Congresswoman Lucille Roybal-Allard (D-CA), who has been Southern Los Angeles’ Congressional representative since 1993, announced on Monday that she would not be running for reelection next year. Despite being in Congress for nearly three decades, Roybal-Allard announced her upcoming retirement on Monday, saying that she wanted to spend more time with her family.
A graduate of CSU Los Angeles and the daughter of former Congressman Edward Roybal, Lucille Roybal-Allard began her career in public relations in the 1960’s. While her family was in politics, Roybal-Allard herself did not run for office until the 1980’s. She was first elected to the state Assembly in 1987 following a special election and served until 1992. That year, she won her first Congressional election, taking the seat that had been held by her father since 1963 but had been open that year due to his retirement. Upon being elected, Roybal-Allard became the first Mexican-American woman elected to Congress.
For the last 30 years, Roybal-Allard has represented the district. Over the years she became the first Latina to become a member of the House Appropriations Committee and backed multiple bills ranging from more local ones supporting the expansion of the LA Metro and cleaning up the LA River to ones of a more national influence, such as bills stopping underage drinking and giving legal status to those brought illegally to the U.S. as minors.
“Serving my constituents in Congress has been the single most distinguished honor of my life. Over my many years of public service, I have always strived to do that which is best to help improve my community and my country,” said the Congresswoman in a statement on Monday. “After thirty years in the House of Representatives, the time has come for me to spend more time with my family. Therefore, I have decided not to seek reelection. While I will not be seeking reelection in 2022, I look forward to continue to work for the people of my district in the new year and long after I leave public office.”
Serving my constituents in Congress has been the single most distinguished honor of my life.
Over my many years of public service, I have always strived to do that which is best to help improve my community and my country. 1/3
— Rep. Lucille Roybal-Allard (@RepRoybalAllard) December 21, 2021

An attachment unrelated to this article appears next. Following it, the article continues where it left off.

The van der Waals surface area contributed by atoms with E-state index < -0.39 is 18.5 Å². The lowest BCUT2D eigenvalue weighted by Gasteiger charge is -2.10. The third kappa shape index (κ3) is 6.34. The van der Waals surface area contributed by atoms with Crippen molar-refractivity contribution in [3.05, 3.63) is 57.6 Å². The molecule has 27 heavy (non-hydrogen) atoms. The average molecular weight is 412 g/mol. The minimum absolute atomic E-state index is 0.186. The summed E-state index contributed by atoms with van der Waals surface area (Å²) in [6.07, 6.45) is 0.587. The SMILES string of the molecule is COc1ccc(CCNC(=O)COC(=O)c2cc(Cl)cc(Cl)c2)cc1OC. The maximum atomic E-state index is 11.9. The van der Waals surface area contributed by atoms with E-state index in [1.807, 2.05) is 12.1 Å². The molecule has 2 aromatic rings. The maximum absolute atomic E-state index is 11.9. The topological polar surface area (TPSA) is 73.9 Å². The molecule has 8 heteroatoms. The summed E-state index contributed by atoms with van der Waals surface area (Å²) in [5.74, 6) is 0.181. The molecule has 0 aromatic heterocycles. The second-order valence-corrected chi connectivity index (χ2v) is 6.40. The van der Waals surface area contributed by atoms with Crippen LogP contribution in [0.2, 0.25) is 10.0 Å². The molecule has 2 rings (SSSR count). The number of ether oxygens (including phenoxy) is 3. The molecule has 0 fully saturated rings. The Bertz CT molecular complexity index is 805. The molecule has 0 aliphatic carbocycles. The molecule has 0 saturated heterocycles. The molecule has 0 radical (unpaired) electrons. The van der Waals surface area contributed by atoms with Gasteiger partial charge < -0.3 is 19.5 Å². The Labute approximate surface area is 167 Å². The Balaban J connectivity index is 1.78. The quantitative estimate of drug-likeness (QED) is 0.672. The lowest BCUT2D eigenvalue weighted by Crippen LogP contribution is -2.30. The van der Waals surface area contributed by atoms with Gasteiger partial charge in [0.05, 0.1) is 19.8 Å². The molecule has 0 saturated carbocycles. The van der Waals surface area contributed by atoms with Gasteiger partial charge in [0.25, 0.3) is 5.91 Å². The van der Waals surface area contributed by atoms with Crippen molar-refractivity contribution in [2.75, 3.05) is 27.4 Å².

Not running in 2022
However, many political insiders have said that the real reason behind her retirement is the loss of her Congressional district due to redistricting. According to final redistricting lines, Roybal-Allard’s 40th district will be mostly absorbed by the Long Beach district to the South, currently held by fellow-outgoing Congressman Alan Lowenthal. With her mostly Latino district broken up and Roybal-Allard likely facing popular Long Beach Mayor Robert Garcia in next year’s primary, Roybal-Allard became the latest Congressional Democrat to announce that they would be retiring next year.
Along with a Florida member of Congress announcing that they will not run on Monday, around two dozen Democrat Representatives, as well as about a dozen Republicans, have now left open seats for next years race. While the Democrats hope to keep their majorities at the mid-terms, the GOP is currently being projected to win at least the House in 2022, with the Senate also currently being largely in play.
“Roybal-Allard doesn’t want to admit that she would likely lose in her new district next year,” said Yolanda Martinez, a Los Angeles pollster specializing in Latino voters in LA County and Orange County, to the Globe on Tuesday. “Even if by chance she would win in the primary, she also doesn’t want to be known as the person who snuffed out a young Latino Democrats hope of making it to Congress. And that new district will be younger and far less Latino too, away from two of her main bases of support.”
“I’d call it a calculated retirement. She wants to go out on a high note before the Republicans move in.”
Barring any circumstance that would result in her leaving her seat early, Roybal-Allard is expected to leave her seat in January 2023, matching the 30 year span her father had previously served.
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